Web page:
In 1897 the first conference of the National Council of Women tackled pay inequality.
It introduced a policy that "in all cases where men and women are engaged in the same work, either in the employment of government or of private individuals equal wage should be paid for equal work".
Nearly 125 years later, the organisation is still battling for it.
"So here we are in 2021 and we're not there yet," says the council's Carol Beaumont, who has been campaigning for equal pay for four decades.
The battle for equal pay has hit false starts and celebrated milestones over the decades but still women are paid on average nine percent less than men when it comes to the median hourly rate.
The gap stretches to more than 27 percent when comparing the pay of a pakeha male and a Pasifika woman.
The Detail today looks at what has happened to pay gaps since the Equal Pay Act of 1972, which requires "that men and women doing work requiring the same, or substantially similar, skill, effort, responsibility and working conditions are paid the same".
Today marks the start of the act's 50th year with a new campaign, called Mind the Gap, backed by 35 organisations including unions, women's groups, and BusinessNZ .
It is calling on large employers to measure their pay gaps and make them public on a registry to be launched next year.
But it also believes that to close the pay gaps, mandatory pay gap reporting is required as it is in Australia, the UK and other countries.
The pay gap is described as the difference in earnings between two groups of people - between men and women, or different ethnicities.
"It's not just a number and it’s not just about being unfair and discriminatory," says Beaumont. "It actually has a real impact on people's lives; for many it is about living in poverty and that is particularly true where women are the main breadwinners."
Even for the same job, despite the Equal Pay Act of 1972, people are still paid unequally. Factors include workplace discrimination and unwillingness of employers to be up front about what workers are paid.
Beaumont also cites "occupational segregation", where women are concentrated in jobs that have been undervalued such as care work.
"That's the pay equity piece and we've had amendments to the Equal Pay Act so people can start to deal with those pay equity cases. These are the nurses, the midwives, librarians, clerical workers."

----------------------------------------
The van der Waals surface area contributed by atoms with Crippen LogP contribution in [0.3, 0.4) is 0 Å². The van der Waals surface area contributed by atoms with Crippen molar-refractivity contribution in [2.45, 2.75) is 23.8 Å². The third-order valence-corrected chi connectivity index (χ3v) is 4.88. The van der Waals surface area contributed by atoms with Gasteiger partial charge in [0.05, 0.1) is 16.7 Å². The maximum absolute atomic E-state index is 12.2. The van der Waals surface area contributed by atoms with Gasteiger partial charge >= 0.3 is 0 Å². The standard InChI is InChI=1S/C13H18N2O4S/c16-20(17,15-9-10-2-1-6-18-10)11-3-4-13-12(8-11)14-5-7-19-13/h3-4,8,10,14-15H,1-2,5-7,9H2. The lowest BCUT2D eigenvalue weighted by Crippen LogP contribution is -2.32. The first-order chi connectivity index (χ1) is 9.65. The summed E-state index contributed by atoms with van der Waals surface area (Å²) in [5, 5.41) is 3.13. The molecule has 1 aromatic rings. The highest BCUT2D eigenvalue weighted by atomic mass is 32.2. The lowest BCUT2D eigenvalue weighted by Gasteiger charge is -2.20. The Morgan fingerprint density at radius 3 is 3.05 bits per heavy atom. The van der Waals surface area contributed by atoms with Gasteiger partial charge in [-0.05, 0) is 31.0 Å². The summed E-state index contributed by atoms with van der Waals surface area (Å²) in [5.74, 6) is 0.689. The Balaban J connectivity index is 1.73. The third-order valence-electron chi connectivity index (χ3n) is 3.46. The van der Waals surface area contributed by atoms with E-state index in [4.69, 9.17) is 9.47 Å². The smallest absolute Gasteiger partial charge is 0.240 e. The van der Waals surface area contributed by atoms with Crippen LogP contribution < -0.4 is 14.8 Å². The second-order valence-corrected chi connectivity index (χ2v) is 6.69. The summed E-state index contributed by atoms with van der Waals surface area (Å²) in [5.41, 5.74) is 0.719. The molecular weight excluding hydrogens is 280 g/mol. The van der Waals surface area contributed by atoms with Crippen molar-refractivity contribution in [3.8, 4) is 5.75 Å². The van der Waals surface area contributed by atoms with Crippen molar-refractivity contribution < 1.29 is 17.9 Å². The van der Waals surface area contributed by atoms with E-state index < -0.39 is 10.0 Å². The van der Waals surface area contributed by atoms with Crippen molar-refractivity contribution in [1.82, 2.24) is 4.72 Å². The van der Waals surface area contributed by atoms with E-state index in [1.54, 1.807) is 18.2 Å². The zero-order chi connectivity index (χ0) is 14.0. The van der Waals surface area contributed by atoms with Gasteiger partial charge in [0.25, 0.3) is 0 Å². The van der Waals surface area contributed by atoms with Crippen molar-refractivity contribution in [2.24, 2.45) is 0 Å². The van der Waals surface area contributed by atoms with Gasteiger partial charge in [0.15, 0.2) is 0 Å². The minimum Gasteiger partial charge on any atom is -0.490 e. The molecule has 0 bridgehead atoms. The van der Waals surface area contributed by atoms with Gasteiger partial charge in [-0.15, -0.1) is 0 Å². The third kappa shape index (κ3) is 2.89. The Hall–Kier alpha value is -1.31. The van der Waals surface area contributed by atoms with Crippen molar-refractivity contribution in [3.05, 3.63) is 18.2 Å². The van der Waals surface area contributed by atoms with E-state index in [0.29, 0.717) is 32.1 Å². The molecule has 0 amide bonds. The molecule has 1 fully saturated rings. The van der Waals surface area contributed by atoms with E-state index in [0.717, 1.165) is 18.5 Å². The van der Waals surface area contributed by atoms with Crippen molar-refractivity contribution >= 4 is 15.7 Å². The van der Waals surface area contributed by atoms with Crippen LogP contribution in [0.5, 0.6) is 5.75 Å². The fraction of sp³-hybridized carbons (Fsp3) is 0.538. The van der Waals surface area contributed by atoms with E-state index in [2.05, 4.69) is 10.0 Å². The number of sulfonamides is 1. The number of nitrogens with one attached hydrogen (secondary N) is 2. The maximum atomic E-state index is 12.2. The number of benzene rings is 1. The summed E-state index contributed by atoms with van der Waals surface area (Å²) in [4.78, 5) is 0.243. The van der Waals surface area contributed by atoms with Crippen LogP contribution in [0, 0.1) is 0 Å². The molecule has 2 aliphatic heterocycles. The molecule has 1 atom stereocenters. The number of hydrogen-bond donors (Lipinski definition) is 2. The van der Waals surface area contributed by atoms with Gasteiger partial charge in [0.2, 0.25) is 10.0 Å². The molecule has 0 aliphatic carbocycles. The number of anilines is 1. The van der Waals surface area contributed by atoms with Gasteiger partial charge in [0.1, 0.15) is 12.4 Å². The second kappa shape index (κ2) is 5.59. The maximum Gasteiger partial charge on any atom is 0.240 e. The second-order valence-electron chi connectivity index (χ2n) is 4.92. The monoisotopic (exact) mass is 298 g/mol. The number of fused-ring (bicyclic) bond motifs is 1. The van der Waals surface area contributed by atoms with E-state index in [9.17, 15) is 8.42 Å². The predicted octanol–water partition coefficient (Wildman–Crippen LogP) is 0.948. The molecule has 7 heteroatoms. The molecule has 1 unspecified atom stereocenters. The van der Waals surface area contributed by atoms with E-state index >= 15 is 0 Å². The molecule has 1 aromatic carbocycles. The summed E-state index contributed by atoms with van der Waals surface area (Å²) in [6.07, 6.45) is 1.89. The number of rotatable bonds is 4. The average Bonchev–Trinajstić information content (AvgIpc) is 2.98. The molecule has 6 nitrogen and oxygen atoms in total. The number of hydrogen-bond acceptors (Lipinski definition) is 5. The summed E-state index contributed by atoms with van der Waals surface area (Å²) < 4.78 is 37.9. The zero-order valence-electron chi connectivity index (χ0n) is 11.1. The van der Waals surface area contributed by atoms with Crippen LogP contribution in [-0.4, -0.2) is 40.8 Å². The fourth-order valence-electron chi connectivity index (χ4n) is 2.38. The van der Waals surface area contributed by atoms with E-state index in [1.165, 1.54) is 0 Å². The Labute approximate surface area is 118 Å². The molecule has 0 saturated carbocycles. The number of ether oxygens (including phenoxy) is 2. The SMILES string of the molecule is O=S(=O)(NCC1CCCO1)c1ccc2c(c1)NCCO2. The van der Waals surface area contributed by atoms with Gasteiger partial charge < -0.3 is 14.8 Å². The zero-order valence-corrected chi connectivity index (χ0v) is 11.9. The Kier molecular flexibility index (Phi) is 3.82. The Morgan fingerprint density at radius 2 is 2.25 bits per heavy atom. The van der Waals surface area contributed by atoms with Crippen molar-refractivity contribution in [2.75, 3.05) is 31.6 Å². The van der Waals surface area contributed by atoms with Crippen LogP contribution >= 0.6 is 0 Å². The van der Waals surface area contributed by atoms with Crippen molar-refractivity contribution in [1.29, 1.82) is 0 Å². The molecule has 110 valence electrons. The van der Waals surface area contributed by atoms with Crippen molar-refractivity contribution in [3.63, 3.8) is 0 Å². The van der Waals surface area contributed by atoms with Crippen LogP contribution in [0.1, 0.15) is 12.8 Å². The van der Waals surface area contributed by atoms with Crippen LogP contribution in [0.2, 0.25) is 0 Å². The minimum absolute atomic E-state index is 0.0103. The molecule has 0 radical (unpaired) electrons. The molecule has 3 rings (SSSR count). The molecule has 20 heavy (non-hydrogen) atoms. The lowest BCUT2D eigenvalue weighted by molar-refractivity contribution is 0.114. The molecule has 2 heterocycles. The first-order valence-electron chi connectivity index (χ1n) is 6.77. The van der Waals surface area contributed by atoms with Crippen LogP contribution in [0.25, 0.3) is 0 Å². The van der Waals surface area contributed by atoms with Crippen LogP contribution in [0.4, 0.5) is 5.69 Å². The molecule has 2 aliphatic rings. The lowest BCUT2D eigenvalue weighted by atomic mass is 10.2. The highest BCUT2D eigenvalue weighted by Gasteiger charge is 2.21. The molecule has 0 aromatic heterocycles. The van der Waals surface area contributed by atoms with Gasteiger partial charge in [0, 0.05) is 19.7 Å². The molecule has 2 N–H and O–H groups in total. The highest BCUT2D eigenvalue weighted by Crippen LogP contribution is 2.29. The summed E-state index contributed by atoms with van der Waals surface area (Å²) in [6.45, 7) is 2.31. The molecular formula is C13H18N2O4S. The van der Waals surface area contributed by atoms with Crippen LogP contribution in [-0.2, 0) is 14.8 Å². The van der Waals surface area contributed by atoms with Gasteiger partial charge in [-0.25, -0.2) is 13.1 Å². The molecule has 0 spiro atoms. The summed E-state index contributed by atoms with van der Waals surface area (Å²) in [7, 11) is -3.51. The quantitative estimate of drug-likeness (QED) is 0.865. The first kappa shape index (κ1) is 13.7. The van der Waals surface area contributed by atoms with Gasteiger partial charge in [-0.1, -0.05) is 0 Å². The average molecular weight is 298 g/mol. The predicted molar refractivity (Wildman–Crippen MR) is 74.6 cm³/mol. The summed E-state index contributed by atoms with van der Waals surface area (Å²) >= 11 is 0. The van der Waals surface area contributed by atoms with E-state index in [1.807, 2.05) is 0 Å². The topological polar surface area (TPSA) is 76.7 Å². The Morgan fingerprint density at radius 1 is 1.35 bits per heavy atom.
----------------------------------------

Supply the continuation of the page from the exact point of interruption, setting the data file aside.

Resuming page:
Only four companies in Aotearoa disclose their pay gap. One, Genesis Energy, has a gender pay gap at 35 percent.
"At face value that's a huge gap," says chief executive Marc England.
But on "like for like roles" the gap is very low, meaning for men and women in the same or similar jobs there is a 1.7 percent difference in pay.
England is co-chair of Champions for Change, a group of CEOs and chairs of 40 large organisations across New Zealand leading the charge on diversity in the workplace.
He reckons fear of backlash is behind a lot of CEOs' decisions not to disclose their pay gap.
"I could tell by the tone of your voice when I said our total gender gap is 35 percent you were a little bit shocked,” he tells Sharon Brettkelly.
"And I think there's a bit of fear in reporting it because there are some big numbers out there, particularly in businesses like ours where you've got a disparity between technical qualifications and maybe more manual work, more part time work, which might have attracted more women in the past."
He's hoping that will change with the launch today of Mind The Gap, a campaign urging companies to publicly report their pay gaps, gender and ethnicity.
"We need more companies to disclose their gap because only when you start disclosing it you start focussing on it, and it’s like everything in business - if you report it, you act on it; the more companies report it, the more we get a deeper understanding of the problems that are causing it."